With a nursing and administrator career spanning four decades, Executive Director Brenda Yost was eager for the chance to share her vast clinical and leadership expertise with others in the aging services field, while also learning how to improve the quality of services at Grace Ridge.
The perfect opportunity presented itself in 2011, when Grace Ridge underwent its reaccreditation process with the Commission on Accreditation of Rehabilitation Facilities (CARF), the leading independent and nonprofit accreditor of health and human services.
“I joined Grace Ridge in 2009 so the reaccreditation process in 2011 was my first experience with CARF,” Yost said. “I quickly became a believer in the organization’s mission, vision and values and found it to be well organized, stakeholder-focused and continually striving for excellence.”
During their three-day trip to Grace Ridge, visiting surveyors observed Yost’s consultative approach and commitment to the accreditation standards and processes and recommended she consider applying to become a surveyor herself.
The CARF Reaccreditation Process
In 2012, after an intensive week of training in Arizona followed by two surveys as a surveyor-in-training, Yost joined the cadre of 1,400 highly qualified professionals responsible for conducting the peer-review survey component of the accreditation process.
“Participating in surveyor training, conducting surveys and keeping up with continuing education activities requires a commitment from both the surveyor and their organization. I’m fortunate that Blue Ridge senior leadership supported my becoming a surveyor from the very beginning,” she said.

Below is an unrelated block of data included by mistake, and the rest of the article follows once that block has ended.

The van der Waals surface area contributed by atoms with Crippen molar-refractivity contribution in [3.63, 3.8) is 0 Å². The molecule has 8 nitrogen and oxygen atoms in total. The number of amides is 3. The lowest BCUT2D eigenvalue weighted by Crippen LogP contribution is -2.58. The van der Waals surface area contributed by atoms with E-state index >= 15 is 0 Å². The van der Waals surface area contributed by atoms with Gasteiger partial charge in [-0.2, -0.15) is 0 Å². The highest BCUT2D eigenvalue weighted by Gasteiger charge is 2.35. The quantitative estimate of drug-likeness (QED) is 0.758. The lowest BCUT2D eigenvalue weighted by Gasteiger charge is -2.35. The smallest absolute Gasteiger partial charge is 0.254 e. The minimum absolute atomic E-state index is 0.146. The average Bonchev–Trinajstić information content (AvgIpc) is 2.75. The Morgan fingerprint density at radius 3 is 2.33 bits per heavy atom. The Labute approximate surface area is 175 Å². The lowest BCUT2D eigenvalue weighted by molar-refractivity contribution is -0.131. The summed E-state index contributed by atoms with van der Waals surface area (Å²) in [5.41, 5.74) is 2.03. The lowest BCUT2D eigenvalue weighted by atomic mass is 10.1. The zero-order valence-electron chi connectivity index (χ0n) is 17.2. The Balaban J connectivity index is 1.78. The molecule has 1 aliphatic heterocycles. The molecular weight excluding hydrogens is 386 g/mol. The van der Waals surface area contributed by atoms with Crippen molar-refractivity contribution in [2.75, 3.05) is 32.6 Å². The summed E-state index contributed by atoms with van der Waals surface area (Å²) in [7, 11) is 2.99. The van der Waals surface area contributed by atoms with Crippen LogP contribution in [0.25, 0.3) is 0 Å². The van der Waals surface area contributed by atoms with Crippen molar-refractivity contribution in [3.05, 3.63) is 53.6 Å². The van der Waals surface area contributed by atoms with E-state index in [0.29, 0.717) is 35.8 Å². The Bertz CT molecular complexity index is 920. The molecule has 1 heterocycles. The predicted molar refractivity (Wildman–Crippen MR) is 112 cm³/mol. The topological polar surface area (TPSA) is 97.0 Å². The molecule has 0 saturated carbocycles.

More than 8 million people are served annually by CARF-accredited providers, which include aging services, behavioral health, child and youth services, employment and community services and medical rehab.
Through active involvement with providers, consumers and surveyors, CARF standards have evolved and been refined over the last 50 years. CARF recognizes the need to assess and review the applicability and relevance of standards, so they are revised slightly every year, Yost explained.
“Being a surveyor helps keep me abreast of the standard revisions and helps ensure Grace Ridge remains part of the ‘cream of the crop’ of accredited organizations,” she said. “I’m very proud that of the 57 Life Plan Communities in North Carolina, Grace Ridge is one of only 19 that are accredited under CARF’s retirement community standards manual.”
Over the last four years, Yost has been on 15 surveys, including visits to Indiana, Ohio, Oklahoma, Georgia, New York, Pennsylvania and Canada. She offers oversight and consultation in areas such as strategic planning, financial management, corporate responsibility, organizational performance and day-to-day operations.
Her role as a surveyor also gives her a chance to network with other professionals, learn what other organizations are doing and bring back best practices and creative ideas to the Grace Ridge leadership team. “The development of our employee safety committee and launch of a community-wide bottle cap bench project are two great ideas that came from my survey visits to other retirement communities,” she said.
An added benefit is the chance to visit some places she’s never been and sometimes even squeeze in some family time. “Surveys are conducted at the beginning or end of a workweek, so I’ve been blessed to be able to tack on some weekend days to see my three children and 14 grandchildren,” she said.
Yost describes her surveyor role as a consultative and collegial process that is personally and professionally stimulating, as well as organizationally motivating. “It’s wonderful to be involved with an organization that serves as a catalyst for improving the quality of life for our residents and their family members and members of the Grace Ridge team,” she said.